Retail Cyber Security Threats

How to Battle Retail Cyber Security Threats and Win

When a retailer experiences a cyber breach, millions of customers feel the pain. Consider the 10 million individuals victimized when threat actors successfully infiltrated fashion retailer JD Sports. A breach of Walmart subsidiary Bonobos affected another 7 million. A combination of factors makes retail cyber security threats a top business concern.

To begin with, retailers hold a vast quantity of valuable data, from credit card information to sensitive personal details. The information allows retailers to personalize their marketing efforts, and it makes shopping easier for customers. But that insight and convenience comes with associated risk.

The rise of omnichannel retailing opens additional risk avenues by widening the attack surface. Threat actors look for vulnerabilities in websites, IoT devices, and POS systems. They exploit weaknesses in the supply chain to gain access to high-value targets. And they use phishing to target a revolving and sometimes poorly trained workforce.

Businesses that invest in solutions to protect against the top retail cyber security threats position themselves for a safer and more prosperous 2024.

Ransomware Still a Top Threat

According to a report by Corvus Insurance, ransomware attacks increased by 95 percent in 2023. Ransomware can affect everything from e-commerce platforms to POS systems, customer databases, and inventory management systems.

Technology advancements such as AI and ransomware-as-a-service have made it easier for threat actors to carry out successful attacks. Fortunately, advancements in cyber security solutions provide a powerful defense.

To prevent ransomware attacks and minimize the damage they cause, retailers need to strengthen endpoint protection and email fortifications. Geo blocking will help prevent foreign hackers from accessing business systems. Additionally, retailers should assess and improve their data backup and recovery practices.

Retail Cyber Security Threats

E-commerce Threats Require Multi-faceted Approach

E-commerce threats can take a variety of forms in addition to ransomware. For instance, hackers hijack customer accounts to steal sensitive personal data, and they impersonate legitimate companies with fake online stores. Threat actors also infiltrate the systems used to manage gift cards or process returns online.

Protecting against e-commerce attacks requires a multi-faceted approach, beginning with multi-factor authentication and strong password policies. Timely patch management for all systems also helps to close vulnerabilities that hackers can exploit. And improved security awareness training for employees will educate them about social engineering techniques.

Protecting against brand impersonation proves particularly tricky. DMARC for email validation makes an essential starting point, but it will not solve the problem on its own. Regular monitoring with Google Alerts will help detect impersonators. Businesses should also collaborate with platforms such as social media to report intellectual property violations.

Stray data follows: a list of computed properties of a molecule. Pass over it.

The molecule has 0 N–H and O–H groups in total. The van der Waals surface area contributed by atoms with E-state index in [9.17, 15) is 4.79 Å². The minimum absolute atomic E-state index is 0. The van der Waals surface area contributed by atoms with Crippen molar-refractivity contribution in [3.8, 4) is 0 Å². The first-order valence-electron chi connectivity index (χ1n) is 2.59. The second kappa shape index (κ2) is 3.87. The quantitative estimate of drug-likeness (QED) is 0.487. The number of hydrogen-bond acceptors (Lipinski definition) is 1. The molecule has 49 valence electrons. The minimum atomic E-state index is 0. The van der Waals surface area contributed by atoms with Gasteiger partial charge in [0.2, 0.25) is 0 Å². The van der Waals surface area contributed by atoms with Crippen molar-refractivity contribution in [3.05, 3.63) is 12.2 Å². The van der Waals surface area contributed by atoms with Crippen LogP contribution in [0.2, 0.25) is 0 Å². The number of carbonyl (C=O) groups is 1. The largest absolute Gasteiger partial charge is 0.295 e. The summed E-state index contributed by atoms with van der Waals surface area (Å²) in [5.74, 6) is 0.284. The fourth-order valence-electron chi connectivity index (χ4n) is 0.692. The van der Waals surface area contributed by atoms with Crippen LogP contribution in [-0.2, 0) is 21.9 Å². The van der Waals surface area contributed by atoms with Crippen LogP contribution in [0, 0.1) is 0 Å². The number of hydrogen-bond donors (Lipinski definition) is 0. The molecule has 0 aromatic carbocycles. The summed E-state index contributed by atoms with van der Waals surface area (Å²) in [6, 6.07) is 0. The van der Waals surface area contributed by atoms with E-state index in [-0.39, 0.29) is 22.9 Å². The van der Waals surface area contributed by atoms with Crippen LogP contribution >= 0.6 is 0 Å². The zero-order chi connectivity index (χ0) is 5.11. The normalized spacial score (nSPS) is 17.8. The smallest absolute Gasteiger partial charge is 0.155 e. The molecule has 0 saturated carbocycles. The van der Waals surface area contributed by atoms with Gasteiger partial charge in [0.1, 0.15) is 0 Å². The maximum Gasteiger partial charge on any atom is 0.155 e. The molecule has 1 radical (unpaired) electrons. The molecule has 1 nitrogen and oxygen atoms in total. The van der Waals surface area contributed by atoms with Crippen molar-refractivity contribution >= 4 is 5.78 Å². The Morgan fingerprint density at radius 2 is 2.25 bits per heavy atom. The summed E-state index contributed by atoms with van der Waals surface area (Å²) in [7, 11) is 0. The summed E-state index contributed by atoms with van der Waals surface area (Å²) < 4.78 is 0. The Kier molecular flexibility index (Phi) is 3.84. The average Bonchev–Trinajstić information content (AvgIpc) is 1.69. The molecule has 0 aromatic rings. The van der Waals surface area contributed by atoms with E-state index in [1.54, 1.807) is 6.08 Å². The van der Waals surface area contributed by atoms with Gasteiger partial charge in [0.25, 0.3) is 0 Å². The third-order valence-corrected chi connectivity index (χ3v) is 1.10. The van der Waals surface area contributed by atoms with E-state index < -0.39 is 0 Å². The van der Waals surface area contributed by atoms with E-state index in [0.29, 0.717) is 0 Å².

Data Skimming Prevalent Online and on POS Systems

Hackers use data skimming to steal credit card information when customers make online or in-store purchases. To implement data skimming, they install malicious code on websites and apps or attach physical devices to card readers.

To protect credit card data, retailers should implement firewalls to control traffic between the POS network and external networks. They should also inspect card readers regularly for tampering and quickly install the latest security patches to keep hackers from exploiting known vulnerabilities. And they should ensure data encryption both in transit and at rest.

Retail Cyber Security Threats

Access Management Critical to Address Supply Chain Attacks

In a supply chain attack, threat actors infiltrate a third-party vendor that provides services to the retail business. Because small vendor companies may have weak security but also insider access to the retailer, they offer a valuable back door for attackers to reach their main target. And because the attacks target an outside system, they can prove difficult to detect.

To guard against supply chain attacks, retailers must strengthen access management. Zero trust architecture, for instance, requires identity verification every time any user, device, or application attempts to access the system. Additionally, privileged access management will provide visibility into the actions taken by privileged accounts that hackers may target.

Mitigate Retail Cyber Security Threats with Comprehensive Solution

Retail businesses present a tantalizing target for threat actors. However, with cyber security solutions specifically designed for the retail sector, business owners gain the confidence they need.

eMazzanti Technologies has provided technology solutions, including comprehensive cyber security, for retailers for over 20 years. Take steps now to enhance productivity and support safe and speedy transactions.

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